First off, I turned 30 last week. About 8 days ago. In addition to an adventuresome beach camping trip, I got some pretty sweet toys: the ultimate direction Jenny hydration pack, a pair of brooks transcend, and in an absolute bit of the universe looking out for me, a GARMIN 910 XT!
The Garmin, I’ve been eyeing it for a long time, maybe about a year. But $400 is just too much, sorry. Especially when I already have a perfectly functional, albeit pretty old, 305. But then, as I was heading home to kick off birthday weekend, a post popped up on my run club’s facebook saying one of our sponsors was offering “an amazing one time only deal” on pretty much all of the Gamin Forerunner family– email Barry for details. And I thought, no way it will be a big enough discount for me to actually get one. But I will email him, and if it comes back under $XXX, then, you know what, it’s my birthday!
$5 less than my max. A price so low they are not legally allowed to publish it per their sales agreements. So now I have a lovely new 910XT, with optional foot pod and heart rate monitor.
Which brings me to the title of this post…
I used the Garmin at the gym last night. Turns out their treadmills are even more inaccurately calibrated than one would expect.
The last few weeks, as I’ve moved into a new phase of knee-hab, I’ve been amazed at how much cardiovascular fitness I seemed to have lost.
Well! Turns out, I’d been running paces that were about 30-60 sec faster per mile than I thought they were!!!
See, Nike+ and my Jawbone UP24 consistently gave me credit for longer distances and faster paces than the treadmill. But they also generally overshot the paces from the Forerunner 305 on outdoor runs by at least a little bit, and for better or worse I put the most stock in the Garmin info. I just assumed that the treadmill was on par with Garmin, and Nike and Jawbone were a little generous to cater to the mass fitness consumer base — sort of like vanity sizing at some clothing stores. I mean not so generous as to be useless. But still, a little generous.
NOPE. I did two treadmill runs last night, with a little break in between. The first was about 20 minutes to get a feel for different functions on the 910, and see if the heart rate monitor and foot pod were connected and working. Then I did about 30 minutes of what would be my intervals for an easy recovery run. I set the treadmill to what I thought was a 10 minute mile. NOPE.
For 31 minutes, which should have been a pretty easy 3.0 miles I was doing a bit from kneehab where, similar to speed work, I’d run easy for 4 minutes, and even easier for 1 minute. This is sort of like Galloway’s approach to rehab, and also keeps things adapted to the start/stop dynamics of speedwork as I work my way back up to a knee that can go so fast. Averaging the paces for the splits 31 minutes should have been about 2.9 miles.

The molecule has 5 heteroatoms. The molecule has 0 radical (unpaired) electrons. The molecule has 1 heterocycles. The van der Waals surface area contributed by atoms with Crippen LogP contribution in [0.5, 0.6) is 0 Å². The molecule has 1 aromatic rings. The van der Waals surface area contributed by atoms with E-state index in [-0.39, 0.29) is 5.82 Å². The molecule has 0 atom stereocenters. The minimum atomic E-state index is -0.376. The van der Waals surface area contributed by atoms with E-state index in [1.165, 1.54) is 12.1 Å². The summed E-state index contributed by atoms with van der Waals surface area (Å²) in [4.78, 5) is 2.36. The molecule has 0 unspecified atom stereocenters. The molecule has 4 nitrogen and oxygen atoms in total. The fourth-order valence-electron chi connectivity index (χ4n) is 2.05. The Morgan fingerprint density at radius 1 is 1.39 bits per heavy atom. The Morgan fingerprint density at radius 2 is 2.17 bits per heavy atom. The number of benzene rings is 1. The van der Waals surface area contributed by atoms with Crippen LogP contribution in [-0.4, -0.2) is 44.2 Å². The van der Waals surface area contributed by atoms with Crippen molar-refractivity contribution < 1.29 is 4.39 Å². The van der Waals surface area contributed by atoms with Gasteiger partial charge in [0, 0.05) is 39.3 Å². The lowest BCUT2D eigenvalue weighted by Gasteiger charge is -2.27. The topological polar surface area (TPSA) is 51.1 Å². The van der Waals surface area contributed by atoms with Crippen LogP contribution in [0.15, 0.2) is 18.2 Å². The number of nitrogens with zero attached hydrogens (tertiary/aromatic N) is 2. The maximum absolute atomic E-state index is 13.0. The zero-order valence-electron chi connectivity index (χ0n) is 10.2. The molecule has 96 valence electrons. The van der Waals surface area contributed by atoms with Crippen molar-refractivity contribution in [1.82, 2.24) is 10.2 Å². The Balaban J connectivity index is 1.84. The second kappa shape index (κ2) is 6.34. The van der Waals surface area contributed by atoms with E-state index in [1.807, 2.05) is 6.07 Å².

The treadmill said 2.75, the Garmin said 3.12, Nike said 3.24, and UP24 said 3.26. Now, based on this, maybe I would still normally be inclined to err towards the distance from the treadmill. But for better or for worse, in heat and cold, direct sunlight or rain, with hangovers, or lack of sleep or pms or whatever, I have been able to consistently comfortably run 10 min per mile pace, atleast so far as cardiovascular fitness goes. For a 10 minute per mile pace, cardiovascularly, I should be in the 125-140 BPM zone, even on a very rough day. My average BPM for this 30 minutes was 167.
167!!! and my cadence was right at 92, with a low of 88 and a high of 96. This, my friends, is not 10 minute mile data.
No wonder I felt like I was running faster than a 10 minute mile — I WAS!
And I was not supposed to be! not yet, at least.
And my thought today when I was discussing it with a friend was you know, see, we just need to listen to our bodies.
But how do you do that if you don’t know what to listen for? If I wasn’t already familiar with how I normally respond to different circumstances, how would I know to suspect that the treadmill’s 6.0 mph was probably closer to 6.3-6.6?
uh, yeah. 30 sec per mile is a pretty significant difference at any skill level. And I wasn’t supposed to be moving back into the 9s until, well, today.
But it’s good to know my cardiovascular fitness had not deteriorated nearly as much as I thought it had.
And you know, also good that my cadence was pretty spot on. I’d been concerned about that, too.
I was starting to give up on the idea that LA Marathon would be anything more than a fun run, but now, maybe there is still hope for coming in pretty close to a PR, or at least a CR. Don’t worry, I remain realistic.
But we shall see.